In 1999, NASA lost the $125 million Mars Climate Orbiter as it went into orbital insertion. Due to a mismatch between US customary and SI units of measurements in one of the APIs, the spacecraft came to close to the planet, passed through the upper atmosphere and disintegrated. Sadly, this hasn’t been the only instance where a mismatch between units of measurements had catastrophic consequences, but it’s certainly one of the most spectacular and expensive ones.
How could this happen? The bad news is: if you use primitive types to handle quantities in your code, due to that very same practice. At best, you’ve codified the unit in the name of the variable or the database field, e.g. calling it lengthInMetres. Otherwise, you’re only relying on convention, just like Lockheed Martin and NASA did.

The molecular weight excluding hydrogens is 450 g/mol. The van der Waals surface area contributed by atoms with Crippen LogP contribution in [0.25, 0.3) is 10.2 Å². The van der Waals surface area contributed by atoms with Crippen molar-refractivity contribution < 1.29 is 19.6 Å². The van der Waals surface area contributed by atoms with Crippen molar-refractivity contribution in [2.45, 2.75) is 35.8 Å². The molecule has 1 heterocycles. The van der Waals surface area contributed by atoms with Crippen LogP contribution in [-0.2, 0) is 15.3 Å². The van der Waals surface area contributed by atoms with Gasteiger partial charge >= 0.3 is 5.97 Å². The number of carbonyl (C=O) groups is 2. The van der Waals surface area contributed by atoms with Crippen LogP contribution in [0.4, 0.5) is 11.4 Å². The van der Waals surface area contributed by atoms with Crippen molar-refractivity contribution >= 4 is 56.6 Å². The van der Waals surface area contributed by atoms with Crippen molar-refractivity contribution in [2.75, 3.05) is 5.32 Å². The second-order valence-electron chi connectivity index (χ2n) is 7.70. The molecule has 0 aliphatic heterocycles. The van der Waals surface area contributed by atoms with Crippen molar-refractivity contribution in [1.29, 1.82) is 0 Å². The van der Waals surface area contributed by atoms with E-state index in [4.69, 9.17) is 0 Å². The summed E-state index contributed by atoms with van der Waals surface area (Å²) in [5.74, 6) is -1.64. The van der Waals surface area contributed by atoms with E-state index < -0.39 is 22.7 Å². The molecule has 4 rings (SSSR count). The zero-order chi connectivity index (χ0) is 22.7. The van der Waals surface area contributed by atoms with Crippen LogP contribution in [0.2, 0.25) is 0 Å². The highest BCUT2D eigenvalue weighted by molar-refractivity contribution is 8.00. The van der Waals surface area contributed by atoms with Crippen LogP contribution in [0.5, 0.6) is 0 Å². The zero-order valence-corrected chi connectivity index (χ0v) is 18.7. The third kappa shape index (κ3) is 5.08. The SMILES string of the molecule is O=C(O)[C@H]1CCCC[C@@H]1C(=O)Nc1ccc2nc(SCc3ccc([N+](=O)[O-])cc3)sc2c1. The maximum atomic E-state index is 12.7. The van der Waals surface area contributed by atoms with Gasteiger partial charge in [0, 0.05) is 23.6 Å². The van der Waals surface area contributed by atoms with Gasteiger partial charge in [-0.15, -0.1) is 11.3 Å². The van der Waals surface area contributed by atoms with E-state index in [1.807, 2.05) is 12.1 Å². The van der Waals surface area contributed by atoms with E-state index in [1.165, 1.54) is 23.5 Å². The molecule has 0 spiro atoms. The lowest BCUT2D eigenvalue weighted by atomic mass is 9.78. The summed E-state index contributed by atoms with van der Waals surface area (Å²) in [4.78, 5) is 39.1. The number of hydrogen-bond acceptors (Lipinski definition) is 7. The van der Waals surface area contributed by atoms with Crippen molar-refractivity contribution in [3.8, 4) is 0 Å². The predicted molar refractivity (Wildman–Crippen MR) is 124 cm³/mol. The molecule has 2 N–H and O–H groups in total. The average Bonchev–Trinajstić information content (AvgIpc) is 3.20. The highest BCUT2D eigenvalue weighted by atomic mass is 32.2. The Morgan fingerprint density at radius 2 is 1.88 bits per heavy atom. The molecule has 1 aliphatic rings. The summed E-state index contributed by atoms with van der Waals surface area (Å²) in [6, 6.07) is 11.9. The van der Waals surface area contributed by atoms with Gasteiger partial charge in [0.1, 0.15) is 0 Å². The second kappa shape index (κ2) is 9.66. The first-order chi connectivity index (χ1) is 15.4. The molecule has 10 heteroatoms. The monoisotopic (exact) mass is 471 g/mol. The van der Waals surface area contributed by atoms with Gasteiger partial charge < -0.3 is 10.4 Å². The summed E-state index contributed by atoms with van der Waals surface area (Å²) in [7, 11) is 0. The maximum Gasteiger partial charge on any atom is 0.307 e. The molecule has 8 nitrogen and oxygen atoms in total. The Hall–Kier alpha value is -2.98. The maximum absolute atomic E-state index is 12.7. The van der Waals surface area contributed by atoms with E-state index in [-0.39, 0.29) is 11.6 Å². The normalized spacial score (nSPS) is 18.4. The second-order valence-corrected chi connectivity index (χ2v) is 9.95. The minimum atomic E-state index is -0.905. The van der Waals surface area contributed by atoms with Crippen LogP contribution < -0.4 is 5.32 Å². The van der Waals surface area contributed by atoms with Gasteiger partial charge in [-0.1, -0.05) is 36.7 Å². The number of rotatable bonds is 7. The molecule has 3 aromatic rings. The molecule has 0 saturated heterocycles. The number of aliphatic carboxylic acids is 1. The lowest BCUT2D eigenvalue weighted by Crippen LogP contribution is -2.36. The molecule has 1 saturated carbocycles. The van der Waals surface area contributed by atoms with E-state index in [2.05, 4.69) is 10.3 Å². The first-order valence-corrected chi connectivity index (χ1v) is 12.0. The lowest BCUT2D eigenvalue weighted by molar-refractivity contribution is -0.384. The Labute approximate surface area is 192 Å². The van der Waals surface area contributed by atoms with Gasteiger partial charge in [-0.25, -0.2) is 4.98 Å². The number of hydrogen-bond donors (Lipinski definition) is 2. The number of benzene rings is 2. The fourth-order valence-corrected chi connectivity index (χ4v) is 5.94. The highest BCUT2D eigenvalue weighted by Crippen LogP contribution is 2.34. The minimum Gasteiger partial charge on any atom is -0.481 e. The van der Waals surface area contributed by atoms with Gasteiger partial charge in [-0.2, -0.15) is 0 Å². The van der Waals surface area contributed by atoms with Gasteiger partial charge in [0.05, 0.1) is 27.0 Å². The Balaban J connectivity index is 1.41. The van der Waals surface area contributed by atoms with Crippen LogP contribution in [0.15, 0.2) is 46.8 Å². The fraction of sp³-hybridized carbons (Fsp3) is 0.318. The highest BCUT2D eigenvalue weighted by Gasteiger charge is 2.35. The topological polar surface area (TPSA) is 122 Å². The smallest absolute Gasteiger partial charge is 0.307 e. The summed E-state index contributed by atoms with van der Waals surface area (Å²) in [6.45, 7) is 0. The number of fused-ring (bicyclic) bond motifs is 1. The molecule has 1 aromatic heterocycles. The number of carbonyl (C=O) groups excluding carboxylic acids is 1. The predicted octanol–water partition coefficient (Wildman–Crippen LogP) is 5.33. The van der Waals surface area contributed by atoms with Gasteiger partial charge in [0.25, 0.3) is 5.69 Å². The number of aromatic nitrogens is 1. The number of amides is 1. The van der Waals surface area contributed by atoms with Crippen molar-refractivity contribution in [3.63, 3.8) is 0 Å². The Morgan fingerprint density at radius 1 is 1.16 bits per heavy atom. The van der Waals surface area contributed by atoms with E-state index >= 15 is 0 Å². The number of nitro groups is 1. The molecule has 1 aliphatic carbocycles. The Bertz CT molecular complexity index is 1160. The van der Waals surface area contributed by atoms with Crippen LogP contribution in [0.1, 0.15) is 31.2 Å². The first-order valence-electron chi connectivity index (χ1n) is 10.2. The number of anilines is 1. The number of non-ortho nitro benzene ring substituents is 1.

Join this talk to learn how JSR-385 can help you avoid $125 million mistakes, and discover the immeasurable world of dimensions, units and quantities.
FILIP VAN LAENEN
Filip van Laenen is a chief architect at Computas, and has more than twenty years of experience as a Java developer and software architect. He recently joined JSR-385 as a contributor, but has until then been guilty of too many occasions of using primitive types to hold quantities.